According to clinical psychologist Dr. Rubin Naiman, getting a good night's sleep is critical for our physical, spiritual and emotional health—yet more and more people suffer from sleep disorders and insomnia. Dr. Naiman urges us to slow down, unwind and embrace the spiritual side of sleep, and he says most sleep problems can—and should—be treated without medications. Dr. Oz talks to Dr. Naiman, who is also the sleep specialist at the Miraval Resort in Arizona and the author of Healing Night: The Science and Spirit of Sleeping, Dreaming and Awakening, about the importance of sleep and ways that you can reclaim the night:
Dr. Naiman says that if you fall asleep the second your head hits the pillow, you are most likely sleep deprived and excessively tired. Give yourself 10–15 minutes in bed, in the dark and alone with your thoughts before you fall asleep, he says.
If you consistently need an alarm clock to wake up, you're not getting enough sleep. "If you get enough sleep, you'll just awaken naturally," Dr. Naiman says. The simple solution: Go to bed earlier.
If you're using excessive stimulation during the day for energy, such as caffeine, high-glycemic foods or running on adrenaline, you're probably not getting enough sleep, Dr. Naiman says.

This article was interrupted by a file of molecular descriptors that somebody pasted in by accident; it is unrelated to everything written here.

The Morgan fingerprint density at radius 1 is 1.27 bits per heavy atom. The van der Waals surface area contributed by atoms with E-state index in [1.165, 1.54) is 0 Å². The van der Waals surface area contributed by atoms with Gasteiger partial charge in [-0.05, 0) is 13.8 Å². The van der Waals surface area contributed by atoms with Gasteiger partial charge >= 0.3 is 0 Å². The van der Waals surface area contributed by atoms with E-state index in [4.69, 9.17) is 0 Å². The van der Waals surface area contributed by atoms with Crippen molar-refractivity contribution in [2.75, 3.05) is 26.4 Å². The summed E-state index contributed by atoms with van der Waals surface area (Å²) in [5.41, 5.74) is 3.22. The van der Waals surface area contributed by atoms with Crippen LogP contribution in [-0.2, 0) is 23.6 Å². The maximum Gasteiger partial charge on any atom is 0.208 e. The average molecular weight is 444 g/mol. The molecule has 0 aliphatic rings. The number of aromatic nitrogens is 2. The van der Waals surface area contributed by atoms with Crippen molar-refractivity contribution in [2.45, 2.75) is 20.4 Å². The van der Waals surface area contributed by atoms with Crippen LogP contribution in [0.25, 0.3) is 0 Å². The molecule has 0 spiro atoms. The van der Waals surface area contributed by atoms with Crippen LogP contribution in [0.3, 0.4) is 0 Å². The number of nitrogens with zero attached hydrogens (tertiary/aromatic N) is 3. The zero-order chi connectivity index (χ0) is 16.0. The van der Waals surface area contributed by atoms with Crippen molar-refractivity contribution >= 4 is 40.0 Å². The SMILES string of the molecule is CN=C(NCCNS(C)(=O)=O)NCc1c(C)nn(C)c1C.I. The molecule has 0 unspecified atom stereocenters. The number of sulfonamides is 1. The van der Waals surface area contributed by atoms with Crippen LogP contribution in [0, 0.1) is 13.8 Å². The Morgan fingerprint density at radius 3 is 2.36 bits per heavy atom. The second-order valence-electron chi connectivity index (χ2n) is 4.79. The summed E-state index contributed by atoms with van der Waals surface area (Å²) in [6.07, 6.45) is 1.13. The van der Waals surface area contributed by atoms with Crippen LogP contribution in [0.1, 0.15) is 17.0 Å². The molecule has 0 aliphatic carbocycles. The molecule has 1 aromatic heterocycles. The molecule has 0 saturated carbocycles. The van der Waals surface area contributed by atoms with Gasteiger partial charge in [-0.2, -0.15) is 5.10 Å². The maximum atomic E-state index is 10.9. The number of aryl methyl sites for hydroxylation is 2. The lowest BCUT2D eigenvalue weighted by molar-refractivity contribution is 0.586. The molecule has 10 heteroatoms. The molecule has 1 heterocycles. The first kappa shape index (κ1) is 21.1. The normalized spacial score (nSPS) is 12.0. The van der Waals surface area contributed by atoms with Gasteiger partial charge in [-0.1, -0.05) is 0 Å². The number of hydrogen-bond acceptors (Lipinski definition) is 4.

Be sure to sleep in complete darkness—that means turning off the TV, night-lights and bright alarm clocks. Dr. Naiman says that even a small amount of light at night suppresses the body's production of melatonin, a natural hormone that regulates the body's sleep-wake cycle and plays a vital role in other important biological processes.
Dreams are extremely valuable to the human psyche, Dr. Naiman says, not only from a spiritual standpoint but from a health standpoint. In fact, he says evidence suggests that "the chronic loss of dreaming may be the most critically overlooked factor in clinical depression."
The process of preparing your mind and body for sleep is a valuable spiritual process, Dr. Naiman says. "It's an opportunity to literally practice this fundamental art of letting go, of surrendering," he says.
Rest is just as important as sleep, Dr. Naiman says. People often confuse rest with recreational activities like bowling, reading or drinking alcohol, he says. Rather, learn to engage in things like meditation, yoga or prayer. "Rest informs most approaches to healing and I think we underestimate how powerful it is," he says.